Summer Guide Music Calendar: Shows and Escapes

A selection of the season’s recommended concerts.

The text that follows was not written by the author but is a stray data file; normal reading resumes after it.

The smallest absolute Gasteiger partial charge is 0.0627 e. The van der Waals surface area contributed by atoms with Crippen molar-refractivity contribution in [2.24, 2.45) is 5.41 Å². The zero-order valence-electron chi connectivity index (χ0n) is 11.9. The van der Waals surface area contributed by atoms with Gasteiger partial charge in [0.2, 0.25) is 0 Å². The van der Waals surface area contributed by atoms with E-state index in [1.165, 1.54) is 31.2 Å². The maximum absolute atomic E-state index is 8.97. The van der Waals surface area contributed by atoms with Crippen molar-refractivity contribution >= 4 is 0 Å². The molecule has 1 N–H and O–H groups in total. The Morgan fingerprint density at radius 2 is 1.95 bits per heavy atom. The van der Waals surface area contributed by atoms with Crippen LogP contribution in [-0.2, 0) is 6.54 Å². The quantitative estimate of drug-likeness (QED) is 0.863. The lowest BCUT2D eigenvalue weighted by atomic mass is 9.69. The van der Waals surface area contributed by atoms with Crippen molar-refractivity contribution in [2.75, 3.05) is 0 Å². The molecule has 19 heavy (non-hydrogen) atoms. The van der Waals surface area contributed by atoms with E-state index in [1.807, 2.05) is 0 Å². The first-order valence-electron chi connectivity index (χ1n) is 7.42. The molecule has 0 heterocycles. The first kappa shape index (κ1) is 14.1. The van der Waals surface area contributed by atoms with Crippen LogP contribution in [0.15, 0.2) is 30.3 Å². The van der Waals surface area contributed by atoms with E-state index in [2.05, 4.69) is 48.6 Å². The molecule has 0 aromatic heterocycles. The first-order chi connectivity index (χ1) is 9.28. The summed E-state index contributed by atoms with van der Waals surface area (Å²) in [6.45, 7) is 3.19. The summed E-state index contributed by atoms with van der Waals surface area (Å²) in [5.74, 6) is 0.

JUNE10–14 NOISE FOR THE NEEDY This annual concert series benefits a handful of charitable organizations from the Red Cross Family Relief Fund to the Vera Project, just so that you can feel good about rocking out. Headliners this year are the Constantines, Art Brut, Grand Archives, and 1990s. Various venues, various prices, THE LEMONHEADS Last time Lemonheads frontman Evan Dando was due to play the Tractor, in 2005, he pulled a no-show. As the story goes, he actually called the club well after he was supposed to have taken the stage, claiming he'd "overslept." How brave, then, for the Tractor to give Dando another shot. If he shows up this time, fans can expect a wonderful rendition of Christina Aguilera's "Beautiful" off the band's eclectic new cover album, Varshons, which features supermodel Kate Moss singing lead vocals on "Dirty Robot." Tractor Tavern, $18–$20.12 NO AGE As part of SIFF's "Face the Music" series, the innovative rock band will perform an original score to Jacques Annaud's Césár, the Bear. Triple Door, $20 adv./$22 DOS.13 RENAISSANCE SINGERS To Estonian composer Arvo Pärt, the human voice is an instrument. And he plays it accordingly, from achingly sustained sounds to chandelier-shaking climaxes. Singing Pärt takes stamina, and the young Renaissance Singers are just the people to pull it off. This is not your sister's voice recital. Trinity Parish Church, $17.17 THE B-52S To kick off a summer chock-full of New Wave concerts, the B-52s will bring the timeless jams—"Rock Lobster," "Love Shack"—which have proven to be a foolproof way to get the party started (and keep it going all night) since 1979. Woodland Park Zoo, $27.20 KHINGZ Seattle hip-hop is better off for having an artist like Khingz contributing to the local scene. The Afro-avant-garde MC worked tirelessly alongside Gabriel Teodros in the group Abyssinian Creole for years before striking out to pursue his solo career. With his latest release, From Slaveships to Spaceships, Khingz establishes himself as a thinking man's MC, crafting lyrics so poignant and vivid that catching him live is a must. Chop Suey, $10 adv./12 DOS.20–21 FREMONT FAIR To hear it from Capitol Hill snobs, it's not cool to hang out with hippies in Fremont, but we say to hell with it: We'd rather celebrate the solstice with fun-loving, stoned hippies than get elbowed and vomited on by drunk, sour-faced hipsters any day of the week. Expect fun bands and lots of crunchy granola baubles—and if you're really lucky, some generous dude will share his joint with you. It's all about love, man. Free.21 THE WALLFLOWERS The Wallflowers hit Seattle a week after they release their hits/rarities package Collected, bringing to mind this question: Why not just re-release Bringing Down the Horse with a few B-sides? Aside from a few tracks on the follow-up, Breach, I've passed on everything they've done since their 1996 breakthrough. But Horse—razor-sharp pop music for old people—has been in high rotation ever since. And hearing Jakob Dylan and company dust off a few old ones in their most intimate Seattle date in years is enough to get my ass out of the house on a Sunday afternoon. Showbox at the Market, $22 adv./$24 DOS.21 ZAP MAMA The women of French-African band Zap Mama specialize in their own stylized blend of hip-hop and African tribal music, which serves as a gentle reminder that without the essential influence of African folk music (and Latin, and Carribean—you get the idea), hip-hop would not exist. By far one of the most fun live shows you'll see this summer. Triple Door, $35.23 RODRIGUEZ Tracked and mixed in late 1969, Sixto Diaz Rodriguez's Cold Fact was a complex, intellectual folk record with splashes of psychedelia that slowly garnered an underground following. The Detroit native is now enjoying a fresh wave of popularity in the wake of local label Light in the Attic's reissue of Cold Fact and his sophomore effort, Coming From Reality. This will be his first Seattle show ever, so get tickets early. Triple Door, $20 adv./$23 DOS.24 DAVID BYRNE Whether he's running around in a tutu or making co-lab bangers with anti-dance duo N.A.S.A., you can always count on the eccentric Talking Heads genius to rocket past your wildest expectations. The Paramount, $45.26—July 5 VANCOUVER INTERNATIONAL JAZZ FESTIVAL Sonny Rollins is the mega-headliner this year (performing June 29), but the real draws for serious listeners are the many avant groups and Euro imports who annually make this one of the most progressive jazz events in North America. Various venues in Vancouver, B.C.; Various prices.27—Sept. 6 OLYMPIC MUSIC FESTIVAL The programming couldn't be more conservative, but the setting is charming, with seating inside a barn (on hay bales) or outside on the lawn. Quilcene, Wash., $12–$30.28 THE ESOTERICS Any choir can rip out Mozart's Requiem. It takes a special group to pull off the surreal and elegant a cappella madrigals of Romanian composer Paul Constantinescu. This is that choir. St. Joseph's Catholic Church, $10–$18.29 KING SUNNY ADÉ While most people are familiar with Afrobeat lions like Tony Allen, Fela Kuti, and Orlando Julius, Nigerian juju legend King Sunny Adé's name still doesn't draw the attention from mainstream audiences that it should. And that's a shame, because at the height of his popularity in the 1980s, Adé was arguably more popular within Nigeria than all three other names combined. His guitar-heavy style of upbeat afro-pop helped him explode into the world-music scene, and makes him a revered touring act around the globe to this day. Triple Door, $25.30 DICK DALE To hear Dick Dale tell it, he, not the Beach Boys, invented the genre, and the only reason reason they and not he became surf-rock poster children is because he was unwilling to leave his beloved California coast (and its legendary waves) to tour. True or not, nobody's about to dispute that the guy's a guitar virtuoso who should be credited as a pioneer of surf rock right alongside his onetime rivals. Triple Door, $29 adv./$33 DOS.JULY3 DURAN DURAN It's officially the summer of '80s synth-pop comeback tours: Duran Duran ("Hungry Like the Wolf") appears at Marymoor Park one month before their contemporaries Depeche Mode, who are playing a much bigger venue than Duran². Then again, at least the latter's not doing anything silly like trying to recreate their former glory by making self-derivative new records. (Oh, wait. Never mind.) Marymoor Park. $49.50–$79.50.3 JASON WEBLEY Don't you listen to Outkast and think "Someone should cover this on accordion and get the audience to sing along like sailors going to their death at sea?" It's folk-pop whimsy at a fraction of the cost of Flaming Lips tickets. Town Hall, All ages. $11.6—Aug. 14 SEATTLE CHAMBER MUSIC SOCIETY A lavish feast of 18 concerts, including a commissioned premiere (by Christopher Theofanidis, July 13). Lakeside School & Overlake School, Redmond, Single tickets $16–$42.7 AMERICAN IDOLS LIVE Adam Lambert is the love child of Freddie Mercury and Elvis. The smoldering glam rocker takes the stage tonight, along with the nine other finalists whose asses he whooped. Tacoma Dome, $38.50–$67.50.7 NEW KIDS ON THE BLOCK The '90s boy band is back with more saccharine-sweet songs and pelvic gyrations. They may be in their late 30s and have kids, but the boys—especially Joey—are still dreamy as ever. White River Amphitheatre, $25.50–$85.50.7 THE ROUND 50 Traditionally held at the Fremont Abbey Arts Center, the Round is an artistic mashup that throws three musicians together onstage to play in a round-robin fashion with a backing band that may or may not have heard the songs before, a spoken-word artist, and a visual artist who works as the band plays. Usually the artists performing are up-and-coming musicians, but this special Round features local favorites Damien Jurado, Jesse Sykes, and John Roderick, among others. Triple Door, $12 adv./$15 DOS.9–11 DISTANT WORLDS: THE MUSIC OF FINAL FANTASY The Seattle Symphony plays the music of Final Fantasy. Classical music, meet video-game music. Video-game nerds, meet classical-music nerds. Plus, superdork bonus: The composer will be in attendance! Benaroya Hall, $25–$85.10–12 WEST SEATTLE SUMMERFEST Last year's Summerfest brought some of Seattle's best bands, from the Saturday Knights to the Lonely Forest, out to party on the humble peninsula. But the festival's not just for Westside residents—think of a more laid-back, less hipster-clogged, locals-only version of Block Party. West Seattle, Free.11 NO DEPRESSION FESTIVAL Named in honor of the esteemed roots publication, the first annual No Depression Festival packs a dream team of local and national Americana artists into one day, with folk-music legend Gillian Welch and Sub Pop folkster Iron & Wine topping the all-star roster. Marymoor Park, $45.12 THOMAS MAPFUMO This Zimbabwean music legend is perhaps best known for his political-minded 1989 album, Corruption, and his consistent fight against government greed in his own homeland. His songs galvanized all of Zimbabwe throughout the '80s, and he was seen by many as the Bob Marley of southern Africa (admittedly a lofty claim). His politically charged songs were so strong that government forces continuously harassed Mapfumo until he moved to Oregon a decade ago. Triple Door, $20 adv./$22 DOS.12 STEVE MILLER BAND When Steve Miller played Bumbershoot a couple of years back, he had one of the black guys in his band rap a verse of "Fly Like an Eagle" and played a grating five-song run of blues covers. Despite such godawful ploys, the San Juan Islander eventually got around to doing what he does best: He played "Jet Airliner," then didn't take his foot off the Greatest Hits gas until the encore was over. Dismiss him as a faux-psychedelic cheesemonger at your peril; it's hard to find an artist who appeals to multiple generations like the Gangster of Love. Chateau Ste. Michelle, $49–$89.17 THE DECEMBERISTS The Decemberists tour this summer to promote their new The Hazards of Love, a linear, narrative album about two star-crossed lovers. First the band will perform it in its entirety—think an indie-pop Romeo and Juliet—but fans who liked their first few records better will get theirs during the show's second half, which will be devoted to older material. Marymoor Park, $35.18–19 DEATH CAB FOR CUTIE Death Cab for Cutie's come a long way since We Have the Facts and We're Voting Yes first caught our attention, but the now-internationally renowned band still writes high-caliber pop songs that hold sway over all those fans who'll never tire of Ben Gibbard's earnest charm. Marymoor Park, $35.22 SON VOLT There are just eight words in "Slow Hearse," the cinematic opener to Son Volt's 2006 release The Search. Is it an uneven record? Sure. Had it been boiled down to its strengths and released as an EP, would we all consider it an alt-country classic? Probably. But "Feels like driving 'round in a slow hearse" is easily enough to get you into this dusty excuse for summer. Woodland Park Zoo, $22.26 THE INDIGO GIRLS Ever wonder why the Indigo Girls play the Seattle area so often? At their May gig at the Edmonds Center for the Arts, that question was answered: Amy Ray's girlfriend lives here. Add pussy to the equation, and the veteran Girls (Ray and her more melodically gifted partner, Emily Saliers) are here, like, every third month. Thankfully for their loyal legion of folkie fans, they're as sharp as ever onstage. Woodland Park Zoo, $24. SOLD OUT.28 JONAS BROTHERS Thousands of screaming girls (and boys) will flock to see the babe-licious brothers play their infectious pop-rock tunes. If only they'd get rid of those damn purity rings... Jordin Sparks opens. Tacoma Dome, $29.50–$89.50.31—Aug. 2 PICKATHON As the foremost Northwest roots festival of record, Portland's Pickathon always boasts a stellar lineup that stretches the boundaries of country music. It's a little spendy, but you get what you pay for: This year's headliners include folk warbler Laura Gibson, Philly alt-country outfit Dr. Dog, Blitzen Trapper, John Doe and the Sadies, and a whole passel of others. Pendarvis Farm, near Portland, $70 per day/$120 all three days.AUGUST7–8 PHISH A simplistic view of Phish is to write them off as a prep-school descendant of the Grateful Dead, all aimless noodling and mood music for mushroom-chompers. But really, they're quite different animals. Yes, Phish plays songs that last half an hour, especially live. But the Dead's improvisational explorations are slower and more influenced by Americana; Phish's are jazzier, more adventurous, and, frankly, better. The Dead holds a distinct advantage in terms of lyrical competence, so all things considered, they fight to a draw. The Gorge Amphitheater, $49.50.9–30 SEATTLE OPERA Their quadrennial production of Wagner's Ring of the Nibelungs draws fans from around the world for 18 hours (four operas) of giants, dragons, magic helmets, and dysfunctional family drama. McCaw Hall, Seattle Center, $302–$1508.10 DEPECHE MODE Like most everyone else, you don't care what Depeche Mode has done in the past 10 years. You just want to witness the iconic '80s legends sing the hits. But brace yourselves, because the band's got a new album, Sounds of the Universe, that'll probably eat up a good chunk of their set. It's a perfectly acceptable album, but it's OK to admit that you, like everyone else, just came for "Personal Jesus." KeyArena, $37.50–$77.50.23 ELVIS COSTELLO "Peace, Love, and Understanding" aside, Elvis Costello (real name: Declan MacManus) is a true songwriting chameleon. The classic angry nerd whose masturbation references are so clever you don't even mind the crudeness, anything Costello touches—even that grandpappy elevator-music compilation with Burt Bacharach—turns to pure pop gold. Chateau Ste. Michelle, $40–$65.27–30 THE MALDIVES Seattle darlings the Maldives play old-timey music that resonates with everyone from the wee bairns to your grizzled old grandpa, and this three-day celebration commemorates the release of their first full-length record on esteemed local DIY label Mt. Fuji. It's called Listen to the Thunder, and if it's anything like the Maldives' previous recordings, it'll be lauded by music critics as one of the best local releases of 2009. Tractor Tavern, $10.28–29 THE SUBDUED STRINGBAND JAMBOREE This homegrown roots-music festival offers a laid-back, wallet-friendly alternative to Pickathon that showcases some of the Northwest's best up-and-coming local roots, country, rockabilly, and bluegrass bands for a third of what a ticket to one day of Pickathon would run you. Deming Log Show Fairgrounds, near Bellingham, $30 adv./$40 DOS.30 AC/DC Who's got big balls? You do. Leave your skinny jeans and sense of irony at home and just rock the fuck out in Tacoma tonight. Tacoma Dome, $89.50.SEPTEMBER5–7 BUMBERSHOOT Seattle's biggest, baddest music and arts festival returns. While some of this year's headliners—All-American Rejects, Michael Franti, and (ugh!) Katy Perry—blow large, smelly chunks, Franz Ferdinand, Os Mutantes, De La Soul, Isobel Campbell, Mark Lanegan, and Raphael Saadiq will be worth enduring the hordes of tweenage Katy fans. Seattle Center, Prices